What if the Grinch had not brought back the gifts?

I’ll bet that CBS would have shown this just once, instead of thirty-five times (and counting).

Do you think that Walmart, Target, Sears, Best Buy, Home Goods, Old Navy, ad nauseam would sponsor a Christmas special which celebrated the “true meaning of Christmas” – without gifts? How would they feel if even one-quarter of Americans decided to just give warm fuzzy goodwill this year?

All I can say is, I’d hate to be inside their underwear.

At this point, I don’t put too much stock in the “true meaning of Christmas.” I am content to enjoy the holiday lights and the egg nog ice cream and the gingerbread latte and, yes, the warm fuzzy goodwill.(The crappy songs, such as “Jingle Bells” – not so much.) Hey, it’s a holiday, after all – how much meaning does it really need?

Speaking of holidays, enjoy yours - whatever one you celebrate!

Sunday, December 18, 2011

My first picture

Long-time Meandering Mouse readers know that I share lots of photography here.

It's only proper that I share the very first photo I took - the Fort Pitt Bridge that crosses the Monongahela River in Pittsburgh. Not bad for a ten-year-old mouse!

Monday, December 12, 2011

Taking the murder out of mysteries

Would Mma Precious Ramotswe approve of this vicious red skull? I think not.

See this stack of library books that I recently checked out? See the scary-looking red skull at the bottom of the book I’m pointing at? That is how the city of Orange’s libraries label books in the mystery genre – including mysteries that contain no murder whatsoever, e.g., the works of Alexander McCall Smith.

That little red skull got me thinking: is the link between murder and the adult mystery genre unbreakable? (Thank goodness it does not show up in mysteries for kids, such as the Encyclopedia Brown series.) Is it moral to use this crime as a form of entertainment?

Despite all of its great reviews, I never read and never will read Alice Sebold’s The Lovely Bones because it’s about a fourteen-year-old girl who gets raped and murdered. That is my deal-killer (no pun intended).

I respect the mystery writers who treat this crime with the gravitas it deserves – even though it is highly unlikely that I would read those books. On the other hand, some folks write books with titles like these:

Revenge of the Wrought-Iron Flamingos
Fatally Frosted
Pleating for Mercy
The Chocolate Frog Frame-Up
Shoe Done It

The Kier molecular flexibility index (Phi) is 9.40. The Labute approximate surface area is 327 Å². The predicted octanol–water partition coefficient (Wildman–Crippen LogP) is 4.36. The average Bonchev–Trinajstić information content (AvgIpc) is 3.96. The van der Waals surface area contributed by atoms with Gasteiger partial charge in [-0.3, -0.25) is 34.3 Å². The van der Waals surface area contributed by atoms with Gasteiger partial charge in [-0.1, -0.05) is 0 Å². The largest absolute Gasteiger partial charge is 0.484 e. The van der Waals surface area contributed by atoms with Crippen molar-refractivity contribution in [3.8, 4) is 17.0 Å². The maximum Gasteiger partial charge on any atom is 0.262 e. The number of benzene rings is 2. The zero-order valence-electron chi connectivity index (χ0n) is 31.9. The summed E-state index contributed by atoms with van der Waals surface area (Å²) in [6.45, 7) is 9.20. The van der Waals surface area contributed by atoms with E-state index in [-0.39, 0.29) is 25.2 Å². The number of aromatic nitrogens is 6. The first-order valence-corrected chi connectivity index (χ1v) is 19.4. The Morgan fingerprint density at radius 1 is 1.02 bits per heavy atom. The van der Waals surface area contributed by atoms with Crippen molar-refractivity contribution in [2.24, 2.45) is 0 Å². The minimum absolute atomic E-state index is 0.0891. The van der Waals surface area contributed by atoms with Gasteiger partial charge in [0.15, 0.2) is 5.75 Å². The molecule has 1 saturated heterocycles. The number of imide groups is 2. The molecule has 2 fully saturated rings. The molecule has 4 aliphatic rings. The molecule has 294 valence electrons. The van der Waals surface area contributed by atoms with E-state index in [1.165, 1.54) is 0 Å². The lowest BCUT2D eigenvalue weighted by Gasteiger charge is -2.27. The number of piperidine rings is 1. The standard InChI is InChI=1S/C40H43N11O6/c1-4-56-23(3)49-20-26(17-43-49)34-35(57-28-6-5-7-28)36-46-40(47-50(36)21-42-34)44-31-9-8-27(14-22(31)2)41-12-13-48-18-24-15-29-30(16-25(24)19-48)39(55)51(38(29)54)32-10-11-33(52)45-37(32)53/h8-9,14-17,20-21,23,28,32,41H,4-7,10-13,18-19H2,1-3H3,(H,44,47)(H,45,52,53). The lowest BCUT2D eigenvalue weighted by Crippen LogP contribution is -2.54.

Sew Deadly
Pepperoni Pizza Can Be Murder
Slay It with Flowers
Murder Most Frothy
Fatally Flaky
The Cereal Murders
Cream Puff Murder
Murder Boogies with Elvis
A Stitch in Crime
Back to School Murder
Murder of a Chocolate Covered Cherry

If you don’t believe these titles, go to your local bookstore or favorite online seller. They’re all real.

Now I understand that we all have different perspectives, but if I knew someone who had been murdered – or had even viewed a murder victim as part of my job – I wouldn’t be laughing. Would anyone publish, or even write, a book called Cream Puff Rape or Pedophilia Boogies with Elvis?

Mysteries are like puzzles, and I do respect puzzle creators. However, why can’t there be more books in which the puzzle is who stole the pepperoni pizza? Or who painted the wrought-iron flamingos black? Or who peed on the chocolate-covered cherries?

That’s entertainment without guilt – and without red skull labels.

Fun with old ads

As you could tell by previous posts (here and here), one of my hobbies is collecting old periodicals. Looking at old magazines and marveling how things have changed (sometimes for better, sometimes for worse) is far more fun than watching any reality show. (At least, I think so.)

Some of the best pages are the advertisements. These two, from Reader’s Digest of December 1966 and March 1969, respectively, stood out.

First, Life Saver WHAT???

Isn’t it amazing how words change in only a couple of decades?

And here’s a mouthwash with an odd promise in the last sentence:

I guess getting “closer to people you don’t even know” wasn’t that much of a bonus – when was the last time you saw Purify at your local supermarket?